I understand that the prosecution in this case did not accept this mitigation claiming that the activists were not trying to prevent a greater wrong, but were conducting a publicity stunt. It appears that evidence to refute the prosecution's claim was collected by Mark Stone - and undercover policeman - and handed over to Nottingham police. Nottingham police failed to make this evidence available to the legal teams (as they are required to do), hence why an independent inquiry found cause to believe that the prosecutions may be unsound, and why the DPP contacted the defence teams.

This isn't just a technicality - providing full evidence to legal teams, and via them courts and juries, is fundamental to the legal system - the need all the evidence available to make an informed decision.

As far as I know, neither the DPP or barrister Claire Montgomery (who conducted the inquiry) have reputations for acting aloof when it comes to legal issues - would love to hear evidence of them doing so if that's the case.

Bystander


Is it possible...

24.05.2011 20:14

for the 20 to bring a charge against the police for deliberately withholding evidence. If you or I did it we would no doubt get done.
Perjury??
or this??  http://en.wikipedia.org/wiki/Spoliation_of_evidence

anyone else know?

illegal expert


illegal expert

24.05.2011 20:58

> for the 20 to bring a charge against the police for deliberately withholding evidence. If you or I did it we would no doubt get done.
> Perjury??
Would have to prove that somebody knowingly lied. If they didn't know the evidence existed, it seems to me it would be hard to prove they lied.

> or this??  http://en.wikipedia.org/wiki/Spoliation_of_evidence
This looks like US law - I don't know if it applies in the English & Welsh courts.

> anyone else know?
Not really. But the people in this case are being represented by Bindmans - a legal company that I have a lot of respect for when it come to civil rights.

If the police have committed a criminal offence, then it's up to the 'crown' to prosecute. As far as I know, only the crown can take out a criminal action. Should the activists take a civil action?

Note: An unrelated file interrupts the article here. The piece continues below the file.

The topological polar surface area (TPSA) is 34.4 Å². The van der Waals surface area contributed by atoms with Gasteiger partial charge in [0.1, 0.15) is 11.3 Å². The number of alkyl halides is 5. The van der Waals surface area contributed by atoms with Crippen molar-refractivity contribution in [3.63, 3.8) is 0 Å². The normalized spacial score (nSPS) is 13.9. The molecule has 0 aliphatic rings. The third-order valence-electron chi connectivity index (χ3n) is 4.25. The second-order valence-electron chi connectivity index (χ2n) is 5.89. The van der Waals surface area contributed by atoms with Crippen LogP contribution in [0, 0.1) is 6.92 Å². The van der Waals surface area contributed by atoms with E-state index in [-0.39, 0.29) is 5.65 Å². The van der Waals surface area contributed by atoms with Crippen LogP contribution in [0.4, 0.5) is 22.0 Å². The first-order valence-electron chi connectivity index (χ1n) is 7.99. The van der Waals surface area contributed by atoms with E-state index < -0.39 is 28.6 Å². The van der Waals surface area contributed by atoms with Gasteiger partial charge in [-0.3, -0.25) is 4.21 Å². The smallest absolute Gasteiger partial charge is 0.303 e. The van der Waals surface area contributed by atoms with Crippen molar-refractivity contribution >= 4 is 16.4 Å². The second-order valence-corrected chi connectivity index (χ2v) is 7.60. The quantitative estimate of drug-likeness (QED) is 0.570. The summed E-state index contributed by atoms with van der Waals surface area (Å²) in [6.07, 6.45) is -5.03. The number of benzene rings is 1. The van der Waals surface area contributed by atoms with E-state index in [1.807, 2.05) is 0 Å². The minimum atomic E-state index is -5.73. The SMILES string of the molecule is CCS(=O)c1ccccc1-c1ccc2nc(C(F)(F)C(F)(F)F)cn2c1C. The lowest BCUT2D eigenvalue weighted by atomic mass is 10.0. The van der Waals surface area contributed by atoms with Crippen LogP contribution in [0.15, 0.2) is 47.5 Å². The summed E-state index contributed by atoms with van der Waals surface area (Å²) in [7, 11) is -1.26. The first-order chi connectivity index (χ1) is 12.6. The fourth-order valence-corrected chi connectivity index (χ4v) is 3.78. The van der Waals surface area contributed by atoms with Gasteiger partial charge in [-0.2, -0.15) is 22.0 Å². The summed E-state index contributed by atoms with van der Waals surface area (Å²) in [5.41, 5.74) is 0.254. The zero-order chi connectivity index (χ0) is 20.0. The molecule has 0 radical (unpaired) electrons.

I think people should be careful about saying those that were 'should' do this or that (e.g. should they take a civil proceeding out?). They been through a couple of years of legal hell, and I suspect they all have their own lives to get on with. I would not blame any of them in the get to a point of being (hopefully) exonerated and then call it a day (i.e. don't want to get into a protracted legal case).

No expert


Duress

25.05.2011 17:56

Acting under duress after beeing incited or coerced is a valid legal defence. As such you can demand to see all the reports Mark Kenedy has writen etc. In america "being set-up" in a sting operation might be legal but not in the uk.

A few years ago an ALF extremist was freed on this, after having been arrested with an illegal shotgun in his car!

r


Not quite correct

25.05.2011 18:25

In fact 20 people pleaded NOT guilty and advanced the defense that they acted or intended to act in defense of the planet. This was the same tactic that Kingsnorth greenpeace defendants used. The difference this time is that the jury didn't find that credible - and found them guilty.
The uc gathered evidence that was withheld and that fact alone makes the convictions unsafe. The problem that they were relying on a jury to accept the greater good argument - and they didn't

Eagle


my thoughts

25.05.2011 18:59

If i was in the jury - I wouldn't agree with the greater good argument too.

Mainly because it is totally flawed.
The idea that they'd try and convince me that closing one power station in the UK is going to affect the world's climate is somewhat insulting to my intelligence.

I'd argue back that it won't make a blind bit of difference. That china, brazil, india and other developing countries are building power stations on a massive scale, so one power station in the UK is of no consequence. (assuming manmade global warming is true, which i don't buy into).

Therefore, the argument that it was making for the greater good just doesn't hold any weight. It is fanciful, and maybe just trying to make a point, but it certainly isn't factual.

anon


re my thoughts

25.05.2011 21:43

I would like to think that if you were on the jury you would make your decision on the evidence presented during the case. My knowledge of the law is somewhat limited, but I believe that's how it's meant to work.

The jury is out